A long-term boom across commodities is seen where global markets are all betting on a strong recovery with agri-products soaring and metals hitting new highs. Commodities have seen a down cycle since their last peak in 2008, just before the Global Financial Crisis.
As per Saxo Bank, there have been just six commodities supercycles in the last 227 years, and 2021 is sees the advent of the seventh one. JP Morgan has called 2021 the beginning of the fifth commodities supercycle that will last for a decade or more.
With vaccines launched and COVID making a gradual decline, there is a hope that by the second half of 2021 the world will return to near normalcy. With global Gross Domestic Products (GDPs) expected to rebound strongly, there is an echo of the 1918 Spanish Flu outbreak that led to the Roaring 1920s of massive economic growth and a sustained bull market.
The ultra-loose monetary and fiscal policies that have seen an unprecedented $19 trillion worth of stimulus pumped into the global economy since March 2020, will only add to it. With the US leading the way, there are expectations of a weakening US dollar, which will lead to rising commodity prices.
There is an increased focus on spending on renewables, infrastructure, and environmental issues. This will generate a further boom in demand for metals. The enhanced demand with limited supplies will lead to an uptick in prices.
Let’s look at what happened in the last supercycle. From 2000 to 2007, ultra-loose credit policies, a weakening US dollar, and a rapidly growing China hungry for all kinds of commodities to feed its infrastructure and construction boom resulted in high commodity prices. The currencies of commodity-exporting countries rallied.
One interesting statistic from that era is, global metals and mining mergers and acquisitions rose from $10 billion in 2002 to over $150 billion in 2007.
The next 12 years from 2008 to 2020 saw commodity prices languish, with a strong dollar, rising protectionism, anaemic growth, and falling Chinese consumption.
This impacted the share prices of commodity companies. From 2010 to 2015, equity funds globally had an allocation of 10.6 per cent in the energy sector. This declined to 3.1 per cent by the end of 2020. Retail investors too reduced ownership of energy assets in their portfolios from 4.4 to 0.6 per cent.
While the allocations were reduced, the total assets under management were rapidly expanding due to 2009 monetary accommodation and ‘spend-your-way-out-of-trouble’ fiscal policies by most governments.
The year 2021 is signalling resurgence, with the confluence of easy money, expanding credit, expected surging demand, and improving sentiment. As vaccines enable normalcy, inflation returns, and interest rates start to rise again, we can expect funds and investors to first close their cyclical shorts and then increase allocations to cyclical and value.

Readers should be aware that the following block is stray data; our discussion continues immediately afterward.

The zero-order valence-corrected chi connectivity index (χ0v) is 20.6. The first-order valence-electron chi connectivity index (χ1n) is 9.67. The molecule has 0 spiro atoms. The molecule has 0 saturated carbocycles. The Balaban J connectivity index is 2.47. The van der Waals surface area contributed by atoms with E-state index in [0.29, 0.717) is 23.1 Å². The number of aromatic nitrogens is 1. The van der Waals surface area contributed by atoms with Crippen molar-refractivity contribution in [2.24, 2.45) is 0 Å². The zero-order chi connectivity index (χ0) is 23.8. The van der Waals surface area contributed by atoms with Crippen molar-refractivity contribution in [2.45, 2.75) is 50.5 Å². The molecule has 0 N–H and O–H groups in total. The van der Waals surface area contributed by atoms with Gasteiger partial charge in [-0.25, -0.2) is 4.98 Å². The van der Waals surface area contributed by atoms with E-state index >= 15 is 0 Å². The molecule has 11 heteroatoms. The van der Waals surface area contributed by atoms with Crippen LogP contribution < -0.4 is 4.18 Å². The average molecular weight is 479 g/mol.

Energy companies will benefit as the capital investment in creating new capacities and replenishing shrinking fields has been lacking for the last 12 years. The oil major Total’s CEO recently spoke about a shortage of oil supplies in the next two years.
Of course, OPEC plus have a spare capacity of 8 million barrels per day and if Iran comes back to the table, another 1.5 to 3 mbpd is potentially available. But the question remains — will Russia and OPEC let the prices rise or will they increase production to keep prices in check?
Recently, both Goldman Sachs and JP Morgan have forecast soaring oil prices once the pandemic abates, with the stimulus driving consumption. As JP Morgan’s head of Oil and Gas, Christyan Malek says, “We’re going to run short of oil before we don’t need it in the years to come. We could see oil overshoot towards, or even above, $100 a barrel.”
For Indian investors, every rupee rise in petrol and diesel cost adds Rs 12,000 crore to the annual fuel bill for consumers. It is good to buy and hold energy companies and benefit from this supercycle.
The huge infrastructure spend, policies promoting manufacturing like Production-Linked Incentive (PLI), and the Atma Nirbhar Bharat package will lead to a boom. Investors would do well to look at infrastructure-related sectors.
Metals have seen a very sharp rally after an equally sharp fall in March 2020. After nearly a decade, metal stocks are seeing a rally based on both top-line and bottom-line expansion. Copper is at 2012 level highs. Steel, copper, aluminium, and other metal producers are expected to enjoy high margins and high growth.
Commodity supercycles run for nearly a decade. Getting fresh capacities or setting up new mines takes a long time in this capital-intensive business. Investors should buy metal stocks from miners and manufacturers of iron ore to steel, copper and aluminium. The rally in these stocks will come from earnings growth.
In precious metals, we see a sustained rally in silver, which is still below its previous cycle peak. The gold-silver ratio is also pointing at an outperformance by silver. Gold has seen a sharp correction from its August 2020 highs, and the US dollar will give the best prediction on gold prices. A weak dollar will help gold regain its lustre, but inflation expectations and rising yields in the US have strengthened the dollar. We expect gold to regain momentum after a few months. Existing investments in gold and silver should be held. Some innovative gold monetisation schemes are expected from the government to tap into the over $1.8 trillion worth of gold held by Indian households.
In conclusion, I would like to borrow a phrase from the IMF, which recently noted in its Financial Stability Update that policymakers have no alternative but to do whatever it takes to create “a bridge to the recovery.” This bridge is being built. It would be in investors’ interest to use this bridge to their financial advantage by investing in this incipient commodity supercycle. Good luck.
The author is a Private Investor